The lure of approval!! Annie Leonard’s story of stuff [Link] is probably the best demonstration of the way the businesses use planned and perceived obsolescence to promote more consumption. But are we less responsible? Don’t we try to project ourselves through our snazzy gadgets to hide our imperfections and idiosyncrasies, substituting faster processors for slower wits and sharper displays for blunt manners. Do I really need to buy this thing? Can I find an alternate? Can I borrow it from someone? These are valid questions and we should ask them more frequently. Just because you can afford it doesn’t mean you should.

I am not advocating that buying groceries from small local stores, paying in cash, abandoning credit cards and justifying gadget purchases will magically rid us of our economic troubles. I am assuring that these steps point to a direction that leads to a debt and regret free future.

6 thoughts on “Bill Me Later”

  1. Every word of this is what I have been thinking since ages. But if you will tell someone to spend sensibly the very first reaction you will get is “Dont I have the right to fulfil my dream, I also want a bigger phone with big touch screen…blah blah blah” and they are doomed.

    But a very good thought indeed. Keep it up.

  2. This is exactly what I experienced when I was in USA. It’s then I saw Story of stuff.
    I also realized how these return policy (u can purchase n return items in a month or 2) are just increasing your greed.

    Vey trueee !! I am gonna share ur link !!

  3. Well, it is survival of the fittest, isnt it ? Companies try to lure consumers and consumers consume (many beyond their means) given the capitalist society we live in. It is a vicious cycle we live in. We own the shares/stock of the same company that sit in our wardrobe or on us. We expect them to turn in a strong quarterly number, 4 times a year. In their defense, they are doing what a profit making company should do (be it eBay or Nike). Now, I love credit cards but I also like to pay them off each month. So, it helps me and several others. The way I look at it, nothing wrong having the latest gadget, enjoying a good glass of wine or for that matter, splurging once in a while until the point that we do not make that payment break our bank and pay ourselves first.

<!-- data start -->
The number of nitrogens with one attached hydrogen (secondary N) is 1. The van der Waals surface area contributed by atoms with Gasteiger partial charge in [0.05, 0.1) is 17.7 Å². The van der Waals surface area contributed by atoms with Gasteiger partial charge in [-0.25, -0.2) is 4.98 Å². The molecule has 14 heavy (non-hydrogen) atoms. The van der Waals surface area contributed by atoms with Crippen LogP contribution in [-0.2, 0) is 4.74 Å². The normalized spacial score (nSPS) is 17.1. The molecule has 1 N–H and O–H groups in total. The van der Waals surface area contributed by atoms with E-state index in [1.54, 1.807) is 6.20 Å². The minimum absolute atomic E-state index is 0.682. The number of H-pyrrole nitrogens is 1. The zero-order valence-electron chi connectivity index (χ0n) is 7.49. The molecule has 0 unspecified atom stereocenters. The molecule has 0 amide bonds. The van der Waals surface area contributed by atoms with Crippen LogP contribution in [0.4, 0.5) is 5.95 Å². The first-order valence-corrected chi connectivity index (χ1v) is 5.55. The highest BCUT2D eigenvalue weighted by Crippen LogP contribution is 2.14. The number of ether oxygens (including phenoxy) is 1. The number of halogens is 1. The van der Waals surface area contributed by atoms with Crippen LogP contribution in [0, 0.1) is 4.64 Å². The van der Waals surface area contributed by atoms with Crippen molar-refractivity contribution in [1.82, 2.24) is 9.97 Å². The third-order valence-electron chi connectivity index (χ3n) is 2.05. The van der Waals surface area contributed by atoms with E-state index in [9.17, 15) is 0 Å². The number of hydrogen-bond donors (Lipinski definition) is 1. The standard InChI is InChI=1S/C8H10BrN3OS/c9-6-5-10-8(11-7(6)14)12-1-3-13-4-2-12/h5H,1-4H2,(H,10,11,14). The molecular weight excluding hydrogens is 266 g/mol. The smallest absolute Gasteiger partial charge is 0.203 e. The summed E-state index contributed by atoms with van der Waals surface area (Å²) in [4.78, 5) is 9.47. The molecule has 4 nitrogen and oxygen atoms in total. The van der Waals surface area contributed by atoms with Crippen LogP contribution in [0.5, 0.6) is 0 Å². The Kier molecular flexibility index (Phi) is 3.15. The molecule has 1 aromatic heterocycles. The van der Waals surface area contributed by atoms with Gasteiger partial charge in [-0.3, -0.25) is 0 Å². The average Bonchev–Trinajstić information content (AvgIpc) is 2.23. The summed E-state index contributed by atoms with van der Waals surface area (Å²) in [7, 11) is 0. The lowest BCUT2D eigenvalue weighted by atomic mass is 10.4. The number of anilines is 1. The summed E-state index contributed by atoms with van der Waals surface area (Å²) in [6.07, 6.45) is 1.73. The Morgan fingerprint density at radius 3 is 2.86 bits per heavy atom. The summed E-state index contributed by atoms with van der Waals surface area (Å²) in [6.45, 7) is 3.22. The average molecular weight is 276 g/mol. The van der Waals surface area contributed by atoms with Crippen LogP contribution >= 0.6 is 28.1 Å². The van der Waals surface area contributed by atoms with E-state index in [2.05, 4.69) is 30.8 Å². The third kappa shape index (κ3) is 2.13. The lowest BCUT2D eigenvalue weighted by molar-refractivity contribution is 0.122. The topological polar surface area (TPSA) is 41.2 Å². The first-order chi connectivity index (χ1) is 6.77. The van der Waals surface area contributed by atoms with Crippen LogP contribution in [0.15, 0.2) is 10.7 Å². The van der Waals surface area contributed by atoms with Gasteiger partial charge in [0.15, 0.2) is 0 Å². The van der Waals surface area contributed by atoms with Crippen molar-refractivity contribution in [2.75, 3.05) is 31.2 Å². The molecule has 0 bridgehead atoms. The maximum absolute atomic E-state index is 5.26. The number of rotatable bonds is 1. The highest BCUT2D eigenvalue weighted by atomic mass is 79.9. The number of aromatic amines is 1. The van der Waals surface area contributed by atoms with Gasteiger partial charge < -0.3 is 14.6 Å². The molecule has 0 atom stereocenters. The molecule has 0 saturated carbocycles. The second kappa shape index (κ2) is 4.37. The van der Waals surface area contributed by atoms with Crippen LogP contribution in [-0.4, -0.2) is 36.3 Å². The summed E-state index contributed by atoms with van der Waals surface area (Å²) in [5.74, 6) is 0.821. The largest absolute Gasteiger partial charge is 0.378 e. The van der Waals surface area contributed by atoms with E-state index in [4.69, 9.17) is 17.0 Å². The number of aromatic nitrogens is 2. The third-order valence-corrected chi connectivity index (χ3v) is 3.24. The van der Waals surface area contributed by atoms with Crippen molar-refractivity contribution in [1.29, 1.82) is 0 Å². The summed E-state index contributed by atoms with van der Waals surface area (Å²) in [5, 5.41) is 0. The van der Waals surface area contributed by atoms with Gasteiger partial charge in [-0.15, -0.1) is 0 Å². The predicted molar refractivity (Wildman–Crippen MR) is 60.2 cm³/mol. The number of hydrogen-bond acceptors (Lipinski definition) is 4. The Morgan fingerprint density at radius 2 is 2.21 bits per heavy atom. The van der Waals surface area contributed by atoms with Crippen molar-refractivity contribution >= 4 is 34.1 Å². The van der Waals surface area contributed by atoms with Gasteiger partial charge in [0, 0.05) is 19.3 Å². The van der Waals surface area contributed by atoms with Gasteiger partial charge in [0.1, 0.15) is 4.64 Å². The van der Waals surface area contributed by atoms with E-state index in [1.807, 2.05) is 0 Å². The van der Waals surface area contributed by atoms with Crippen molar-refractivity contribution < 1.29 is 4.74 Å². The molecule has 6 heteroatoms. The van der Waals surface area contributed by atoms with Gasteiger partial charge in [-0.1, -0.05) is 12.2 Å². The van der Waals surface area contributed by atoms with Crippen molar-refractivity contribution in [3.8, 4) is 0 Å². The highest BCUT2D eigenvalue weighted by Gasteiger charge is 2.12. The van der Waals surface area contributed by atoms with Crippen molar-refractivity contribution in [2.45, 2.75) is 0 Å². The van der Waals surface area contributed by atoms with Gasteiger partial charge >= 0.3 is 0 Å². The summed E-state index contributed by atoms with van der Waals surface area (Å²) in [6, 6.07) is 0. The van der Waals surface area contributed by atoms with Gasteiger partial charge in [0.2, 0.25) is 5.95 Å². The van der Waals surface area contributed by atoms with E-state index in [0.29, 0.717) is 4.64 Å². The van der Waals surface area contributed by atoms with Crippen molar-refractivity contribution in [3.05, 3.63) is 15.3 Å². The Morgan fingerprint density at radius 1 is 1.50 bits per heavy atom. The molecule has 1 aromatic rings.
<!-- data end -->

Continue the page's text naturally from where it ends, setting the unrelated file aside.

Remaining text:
1. I agree with you Amit. Consumption drives the world around us. If we drastically reduce the way we are consuming today most companies will fall and the remaining few will become very weak. Now I am not a “commie” who would revel if the big corporations fall even if that means the world burns with hunger. I love consumption and I too believe that the “material” around us makes our world all the more better.

      What I am against is the mindless consumption we have led ourselves into. Our lives have become so much consumption driven that we have forgotten that life is about enjoying every moment with the people we care for with the support of the materials we buy. The consumption which was supposed to support our pursuit for happiness has become our only pursuit. I ask for a balance, not an extreme.